As competing supply rises sharply, sales measures are expected to change in tandem. Even if a seller market has weakened, well-priced properties can still receive multiple offers and sell over their asking price. What is normal? This last year saw an average of 19.2% in average sales price per square foot. That’s $300.48 versus $252.09 last year. It’s only down 1% this month.
We’re on the path to “normalcy” in that balanced market. It has taken some time for the Fed to act, but the process of taming inflation is underway and that’s the key to our current market conditions. As a seller, you should expect just that. “Normal” includes, but is not limited to, buyer contingencies, price negotiations, paying for home warranties, and eventually closing cost assistance. These aspects are expected to return to the marketplace before sales prices react. All the things that we are used to seeing in a “normal”, balanced market.
Lastly, this isn’t a buyer’s market. But after spending some short time at the highs of 2021 and early 2022, it may feel like one to some.
You’ve heard the saying before, what goes up must come down. Right now, you’ve probably been hearing it a lot. It makes your heart pound, your pulse race, and your palms soak as you imagine the worst scenario possible unfold.
Well, the inverse is often true, too. What goes down, must go up. If you’re trying to time the roller coaster, you’re going to get caught in the cross fire. You’ll buy the peaks and sell the valleys, and the fees will tear you apart along the way. Buying or selling with emotions like fear at the steering wheel will only lead you toward the path of least resistance: missing out on the next big party.
The fundamentals of our real estate market, and the Arizona economy at large, bode well for the next few months, even years, in spite of interest rise and increased inflation. There is simply no logical data that points to a substantial decrease in prices and values of residential real estate in our market.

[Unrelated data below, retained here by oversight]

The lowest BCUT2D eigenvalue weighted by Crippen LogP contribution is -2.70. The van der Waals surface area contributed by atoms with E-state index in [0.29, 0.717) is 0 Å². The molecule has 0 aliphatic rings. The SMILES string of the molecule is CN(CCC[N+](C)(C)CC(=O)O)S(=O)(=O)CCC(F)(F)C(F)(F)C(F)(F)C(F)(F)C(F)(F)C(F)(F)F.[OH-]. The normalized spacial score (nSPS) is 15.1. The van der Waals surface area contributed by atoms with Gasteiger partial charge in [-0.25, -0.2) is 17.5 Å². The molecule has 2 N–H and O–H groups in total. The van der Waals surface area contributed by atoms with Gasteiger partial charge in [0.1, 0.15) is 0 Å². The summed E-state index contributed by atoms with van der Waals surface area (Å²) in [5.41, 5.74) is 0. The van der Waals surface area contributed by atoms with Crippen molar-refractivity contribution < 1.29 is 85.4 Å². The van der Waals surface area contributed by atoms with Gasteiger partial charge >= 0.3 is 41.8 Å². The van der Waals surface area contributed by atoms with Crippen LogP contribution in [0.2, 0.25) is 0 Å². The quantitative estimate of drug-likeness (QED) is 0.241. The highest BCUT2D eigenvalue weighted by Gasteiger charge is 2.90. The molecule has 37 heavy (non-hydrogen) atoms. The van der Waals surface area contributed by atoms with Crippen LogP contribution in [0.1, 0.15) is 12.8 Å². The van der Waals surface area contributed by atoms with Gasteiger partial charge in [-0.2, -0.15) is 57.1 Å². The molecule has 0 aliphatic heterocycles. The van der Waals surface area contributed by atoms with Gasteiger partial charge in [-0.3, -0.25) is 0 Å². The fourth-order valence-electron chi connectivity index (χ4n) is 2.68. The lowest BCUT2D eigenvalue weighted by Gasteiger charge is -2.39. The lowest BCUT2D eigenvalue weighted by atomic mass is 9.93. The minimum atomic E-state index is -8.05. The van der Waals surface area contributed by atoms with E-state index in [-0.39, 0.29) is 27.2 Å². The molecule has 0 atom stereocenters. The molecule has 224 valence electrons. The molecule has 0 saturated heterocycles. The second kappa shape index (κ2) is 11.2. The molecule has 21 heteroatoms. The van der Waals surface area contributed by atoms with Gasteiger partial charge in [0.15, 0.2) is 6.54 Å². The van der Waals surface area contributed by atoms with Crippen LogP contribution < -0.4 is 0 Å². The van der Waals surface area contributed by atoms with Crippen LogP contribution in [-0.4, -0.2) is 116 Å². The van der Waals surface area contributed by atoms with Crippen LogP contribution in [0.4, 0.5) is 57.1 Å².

The bottom line: The Fed isn’t done tightening the markets. They have just begun. Historically, we have seen interest rates climb to highs of 18.36%. That was only fifty years ago. Buyers should remember that, while prices can come down and supply may still climb, interest rates can still rise against them. This is a squeeze where strong buyers will prevail. Don’t forget Lenders will try to provide some relief with assorted loan programs that keep home ownership possible for the most payment sensitive buyers.
In as early as the Fall of 2022, the Fed is doubling their tightening on assets. Buyers could find themselves with higher mortgage rates than they would have if they bought months prior.
Again, these are just observations, not predictions, and we all know that predictions are rooted in hope and fear. Don’t make guesses. Don’t wait for the herd to act. Put emotions aside. Make your own plan and stick to it.
It is still a seller’s market. And it’s still a great time to be a home owner. Seller’s will find themselves now having to reasonably compete and that will lead to some correct market pricing.
This could be the market pause that finally offers buyers a chance to act, with opportunity!